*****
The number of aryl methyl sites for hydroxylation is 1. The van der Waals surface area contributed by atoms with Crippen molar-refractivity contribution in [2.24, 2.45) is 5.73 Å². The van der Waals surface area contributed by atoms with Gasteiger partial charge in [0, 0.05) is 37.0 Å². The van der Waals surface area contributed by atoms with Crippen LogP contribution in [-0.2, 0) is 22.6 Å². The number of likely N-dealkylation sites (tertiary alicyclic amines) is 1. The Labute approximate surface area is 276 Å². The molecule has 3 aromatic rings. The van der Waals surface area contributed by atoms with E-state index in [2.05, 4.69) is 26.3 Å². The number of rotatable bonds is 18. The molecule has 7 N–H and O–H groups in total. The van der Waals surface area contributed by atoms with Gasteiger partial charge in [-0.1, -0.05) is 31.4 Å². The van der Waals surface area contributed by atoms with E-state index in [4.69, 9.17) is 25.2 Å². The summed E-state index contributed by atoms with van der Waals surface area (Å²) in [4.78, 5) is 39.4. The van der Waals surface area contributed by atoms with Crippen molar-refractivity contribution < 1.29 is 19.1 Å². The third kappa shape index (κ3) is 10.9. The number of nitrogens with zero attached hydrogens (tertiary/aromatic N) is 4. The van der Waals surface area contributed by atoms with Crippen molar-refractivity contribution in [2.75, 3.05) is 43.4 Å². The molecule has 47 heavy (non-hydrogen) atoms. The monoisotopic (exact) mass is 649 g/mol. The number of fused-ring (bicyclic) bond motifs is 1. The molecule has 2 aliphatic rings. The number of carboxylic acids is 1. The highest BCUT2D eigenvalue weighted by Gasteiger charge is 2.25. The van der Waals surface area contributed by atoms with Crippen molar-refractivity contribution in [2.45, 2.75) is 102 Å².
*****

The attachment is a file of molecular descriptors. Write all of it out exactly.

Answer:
The number of aryl methyl sites for hydroxylation is 1. The van der Waals surface area contributed by atoms with Crippen molar-refractivity contribution in [2.24, 2.45) is 5.73 Å². The van der Waals surface area contributed by atoms with Gasteiger partial charge in [0, 0.05) is 37.0 Å². The van der Waals surface area contributed by atoms with Crippen LogP contribution in [-0.2, 0) is 22.6 Å². The number of likely N-dealkylation sites (tertiary alicyclic amines) is 1. The Labute approximate surface area is 276 Å². The molecule has 3 aromatic rings. The van der Waals surface area contributed by atoms with E-state index in [2.05, 4.69) is 26.3 Å². The number of rotatable bonds is 18. The molecule has 7 N–H and O–H groups in total. The van der Waals surface area contributed by atoms with Gasteiger partial charge in [-0.1, -0.05) is 31.4 Å². The van der Waals surface area contributed by atoms with E-state index in [4.69, 9.17) is 25.2 Å². The summed E-state index contributed by atoms with van der Waals surface area (Å²) in [4.78, 5) is 39.4. The van der Waals surface area contributed by atoms with Crippen molar-refractivity contribution < 1.29 is 19.1 Å². The third kappa shape index (κ3) is 10.9. The number of nitrogens with zero attached hydrogens (tertiary/aromatic N) is 4. The van der Waals surface area contributed by atoms with Crippen molar-refractivity contribution in [2.75, 3.05) is 43.4 Å². The molecule has 47 heavy (non-hydrogen) atoms. The monoisotopic (exact) mass is 649 g/mol. The number of fused-ring (bicyclic) bond motifs is 1. The molecule has 2 aliphatic rings. The number of carboxylic acids is 1. The highest BCUT2D eigenvalue weighted by Gasteiger charge is 2.25. The van der Waals surface area contributed by atoms with Crippen molar-refractivity contribution in [2.45, 2.75) is 102 Å².